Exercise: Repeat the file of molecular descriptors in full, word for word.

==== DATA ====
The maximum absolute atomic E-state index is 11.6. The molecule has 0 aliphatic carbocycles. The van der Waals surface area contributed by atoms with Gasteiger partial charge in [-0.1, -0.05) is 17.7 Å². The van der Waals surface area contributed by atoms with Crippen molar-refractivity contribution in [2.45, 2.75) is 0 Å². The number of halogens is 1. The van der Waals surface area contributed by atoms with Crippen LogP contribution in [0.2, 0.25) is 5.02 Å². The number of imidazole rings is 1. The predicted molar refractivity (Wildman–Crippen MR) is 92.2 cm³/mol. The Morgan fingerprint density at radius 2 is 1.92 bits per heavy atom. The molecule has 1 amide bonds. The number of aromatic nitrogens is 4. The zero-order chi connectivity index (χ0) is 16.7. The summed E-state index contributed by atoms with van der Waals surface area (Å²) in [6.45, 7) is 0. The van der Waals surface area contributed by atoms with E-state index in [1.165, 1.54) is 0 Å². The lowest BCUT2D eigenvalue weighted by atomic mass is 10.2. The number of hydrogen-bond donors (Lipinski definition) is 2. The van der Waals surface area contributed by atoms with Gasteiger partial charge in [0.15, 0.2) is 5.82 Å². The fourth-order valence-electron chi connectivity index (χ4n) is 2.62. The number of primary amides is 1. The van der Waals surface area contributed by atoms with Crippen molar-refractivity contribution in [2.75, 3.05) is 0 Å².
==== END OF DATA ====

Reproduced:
The maximum absolute atomic E-state index is 11.6. The molecule has 0 aliphatic carbocycles. The van der Waals surface area contributed by atoms with Gasteiger partial charge in [-0.1, -0.05) is 17.7 Å². The van der Waals surface area contributed by atoms with Crippen molar-refractivity contribution in [2.45, 2.75) is 0 Å². The number of halogens is 1. The van der Waals surface area contributed by atoms with Crippen LogP contribution in [0.2, 0.25) is 5.02 Å². The number of imidazole rings is 1. The predicted molar refractivity (Wildman–Crippen MR) is 92.2 cm³/mol. The Morgan fingerprint density at radius 2 is 1.92 bits per heavy atom. The molecule has 1 amide bonds. The number of aromatic nitrogens is 4. The zero-order chi connectivity index (χ0) is 16.7. The summed E-state index contributed by atoms with van der Waals surface area (Å²) in [6.45, 7) is 0. The van der Waals surface area contributed by atoms with E-state index in [1.165, 1.54) is 0 Å². The lowest BCUT2D eigenvalue weighted by atomic mass is 10.2. The number of hydrogen-bond donors (Lipinski definition) is 2. The van der Waals surface area contributed by atoms with Gasteiger partial charge in [0.15, 0.2) is 5.82 Å². The fourth-order valence-electron chi connectivity index (χ4n) is 2.62. The number of primary amides is 1. The van der Waals surface area contributed by atoms with Crippen molar-refractivity contribution in [2.75, 3.05) is 0 Å².